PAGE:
Mary-Elaine Swanson’s book John Locke: Philosopher of American Liberty is not light reading. It is a scholarly work about the life and influence of the 17th century philosopher. It’s not for everybody. But for those of us whom it is for, it is wonderful.
Swanson begins by telling about Locke’s life, mostly through the words of his companions. Then she shows how Locke’s thoughts and writings were instrumental in the Glorious Revolution in England in the late 1600s. Next comes a great comparison of the American and French Revolutions in terms of the philosophies behind them: the American Revolution being based directly on Locke’s ideas . . . and its French counterpart using a perverted twisting of them. She closes the book with an analysis of how America currently seems to be headed away from our Revolutionary roots and toward the path of the failed French philosophy.
This is a historical work, meant for historical study. One doesn’t read this book to get a general idea of the ideas and thoughts behind these great movements of world history. One reads this book to understand what influenced these ideas in their formation, how they were communicated person to person, how they were adopted and rejected by various people in positions of influence, and how they have been misinterpreted and misappropriated over the years. Swanson is trying to get at the original Locke and his original thoughts, defending him from the accusation that his political philosophy was rooted in godless rationalism.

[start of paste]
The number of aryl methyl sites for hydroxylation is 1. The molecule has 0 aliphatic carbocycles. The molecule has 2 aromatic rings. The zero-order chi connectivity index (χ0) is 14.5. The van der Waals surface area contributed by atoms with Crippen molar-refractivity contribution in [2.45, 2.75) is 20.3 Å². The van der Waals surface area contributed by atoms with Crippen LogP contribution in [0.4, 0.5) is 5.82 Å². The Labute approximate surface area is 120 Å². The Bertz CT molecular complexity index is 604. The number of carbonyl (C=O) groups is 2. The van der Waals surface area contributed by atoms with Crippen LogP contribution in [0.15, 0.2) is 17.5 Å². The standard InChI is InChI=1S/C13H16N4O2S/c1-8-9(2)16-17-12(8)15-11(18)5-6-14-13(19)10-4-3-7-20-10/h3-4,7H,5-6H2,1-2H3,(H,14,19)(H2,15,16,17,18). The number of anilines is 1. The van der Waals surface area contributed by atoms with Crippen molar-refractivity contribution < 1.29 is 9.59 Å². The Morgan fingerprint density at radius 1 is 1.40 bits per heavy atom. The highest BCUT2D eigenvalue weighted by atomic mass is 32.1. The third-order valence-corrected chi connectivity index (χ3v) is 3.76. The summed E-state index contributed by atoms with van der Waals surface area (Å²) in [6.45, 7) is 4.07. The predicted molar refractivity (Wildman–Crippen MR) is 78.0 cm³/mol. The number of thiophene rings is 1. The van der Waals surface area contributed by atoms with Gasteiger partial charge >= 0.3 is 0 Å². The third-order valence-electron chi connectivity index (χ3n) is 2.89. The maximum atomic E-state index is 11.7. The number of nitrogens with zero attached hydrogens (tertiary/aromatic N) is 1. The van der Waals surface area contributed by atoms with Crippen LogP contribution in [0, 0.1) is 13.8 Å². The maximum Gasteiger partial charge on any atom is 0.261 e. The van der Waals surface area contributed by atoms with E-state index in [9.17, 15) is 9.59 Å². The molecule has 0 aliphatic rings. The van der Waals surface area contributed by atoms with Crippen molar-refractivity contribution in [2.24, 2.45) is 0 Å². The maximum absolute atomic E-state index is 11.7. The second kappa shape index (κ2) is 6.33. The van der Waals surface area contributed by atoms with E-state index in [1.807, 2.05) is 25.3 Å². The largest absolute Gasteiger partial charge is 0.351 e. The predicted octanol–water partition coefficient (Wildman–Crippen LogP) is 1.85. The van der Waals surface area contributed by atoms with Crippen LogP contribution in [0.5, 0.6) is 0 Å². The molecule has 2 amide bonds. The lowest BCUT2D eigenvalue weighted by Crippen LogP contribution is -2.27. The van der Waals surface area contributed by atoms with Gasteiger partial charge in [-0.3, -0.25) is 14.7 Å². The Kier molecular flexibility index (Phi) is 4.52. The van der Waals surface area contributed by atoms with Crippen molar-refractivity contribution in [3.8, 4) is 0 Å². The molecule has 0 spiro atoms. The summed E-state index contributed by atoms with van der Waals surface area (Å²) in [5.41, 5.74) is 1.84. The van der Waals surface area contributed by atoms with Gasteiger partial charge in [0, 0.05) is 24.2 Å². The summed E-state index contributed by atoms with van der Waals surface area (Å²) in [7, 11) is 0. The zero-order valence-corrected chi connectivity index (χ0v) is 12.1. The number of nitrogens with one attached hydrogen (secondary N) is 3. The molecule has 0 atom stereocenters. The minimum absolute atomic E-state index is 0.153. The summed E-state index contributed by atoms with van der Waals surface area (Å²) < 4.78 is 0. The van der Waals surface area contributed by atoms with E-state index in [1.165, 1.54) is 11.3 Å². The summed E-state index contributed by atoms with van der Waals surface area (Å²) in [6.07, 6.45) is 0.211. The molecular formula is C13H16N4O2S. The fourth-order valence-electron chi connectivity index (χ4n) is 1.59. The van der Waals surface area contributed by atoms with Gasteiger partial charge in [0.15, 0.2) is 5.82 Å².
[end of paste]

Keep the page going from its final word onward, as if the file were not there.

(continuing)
If you are concerned about the direction of our country today, and you have the time and inclination to examine the philosophical basis of it, this is a great book to get you started.
You can order it here at Amazon.
I received this book free from the publisher through the BookCrash.com book review program, which requires an honest, though not necessarily positive, review. The opinions I have expressed are my own